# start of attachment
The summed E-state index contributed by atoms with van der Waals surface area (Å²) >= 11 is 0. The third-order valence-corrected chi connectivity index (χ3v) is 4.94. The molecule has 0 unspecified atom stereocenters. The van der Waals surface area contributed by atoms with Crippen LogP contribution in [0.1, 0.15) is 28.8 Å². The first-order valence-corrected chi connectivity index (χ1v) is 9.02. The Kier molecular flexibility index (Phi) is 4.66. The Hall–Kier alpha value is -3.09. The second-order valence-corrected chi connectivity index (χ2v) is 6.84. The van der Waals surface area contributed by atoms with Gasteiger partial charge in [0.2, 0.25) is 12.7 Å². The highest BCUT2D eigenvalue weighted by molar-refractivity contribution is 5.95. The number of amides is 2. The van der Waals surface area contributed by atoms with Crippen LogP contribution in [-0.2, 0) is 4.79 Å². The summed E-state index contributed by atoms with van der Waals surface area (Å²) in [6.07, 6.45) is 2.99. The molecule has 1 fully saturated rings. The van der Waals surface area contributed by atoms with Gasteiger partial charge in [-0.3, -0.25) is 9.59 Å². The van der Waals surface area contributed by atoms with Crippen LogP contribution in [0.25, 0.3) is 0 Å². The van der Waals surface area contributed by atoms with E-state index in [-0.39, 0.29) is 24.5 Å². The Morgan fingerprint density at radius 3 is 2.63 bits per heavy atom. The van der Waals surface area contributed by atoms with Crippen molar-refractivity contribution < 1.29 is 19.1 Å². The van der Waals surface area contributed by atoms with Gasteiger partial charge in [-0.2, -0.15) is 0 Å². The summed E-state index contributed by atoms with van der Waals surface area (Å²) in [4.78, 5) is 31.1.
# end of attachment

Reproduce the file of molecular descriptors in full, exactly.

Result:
The summed E-state index contributed by atoms with van der Waals surface area (Å²) >= 11 is 0. The third-order valence-corrected chi connectivity index (χ3v) is 4.94. The molecule has 0 unspecified atom stereocenters. The van der Waals surface area contributed by atoms with Crippen LogP contribution in [0.1, 0.15) is 28.8 Å². The first-order valence-corrected chi connectivity index (χ1v) is 9.02. The Kier molecular flexibility index (Phi) is 4.66. The Hall–Kier alpha value is -3.09. The second-order valence-corrected chi connectivity index (χ2v) is 6.84. The van der Waals surface area contributed by atoms with Gasteiger partial charge in [0.2, 0.25) is 12.7 Å². The highest BCUT2D eigenvalue weighted by molar-refractivity contribution is 5.95. The number of amides is 2. The van der Waals surface area contributed by atoms with Crippen LogP contribution in [-0.2, 0) is 4.79 Å². The summed E-state index contributed by atoms with van der Waals surface area (Å²) in [6.07, 6.45) is 2.99. The molecule has 1 fully saturated rings. The van der Waals surface area contributed by atoms with Gasteiger partial charge in [-0.3, -0.25) is 9.59 Å². The van der Waals surface area contributed by atoms with Crippen LogP contribution in [0.25, 0.3) is 0 Å². The van der Waals surface area contributed by atoms with E-state index in [-0.39, 0.29) is 24.5 Å². The Morgan fingerprint density at radius 3 is 2.63 bits per heavy atom. The van der Waals surface area contributed by atoms with Crippen molar-refractivity contribution < 1.29 is 19.1 Å². The van der Waals surface area contributed by atoms with Gasteiger partial charge in [-0.2, -0.15) is 0 Å². The summed E-state index contributed by atoms with van der Waals surface area (Å²) in [4.78, 5) is 31.1.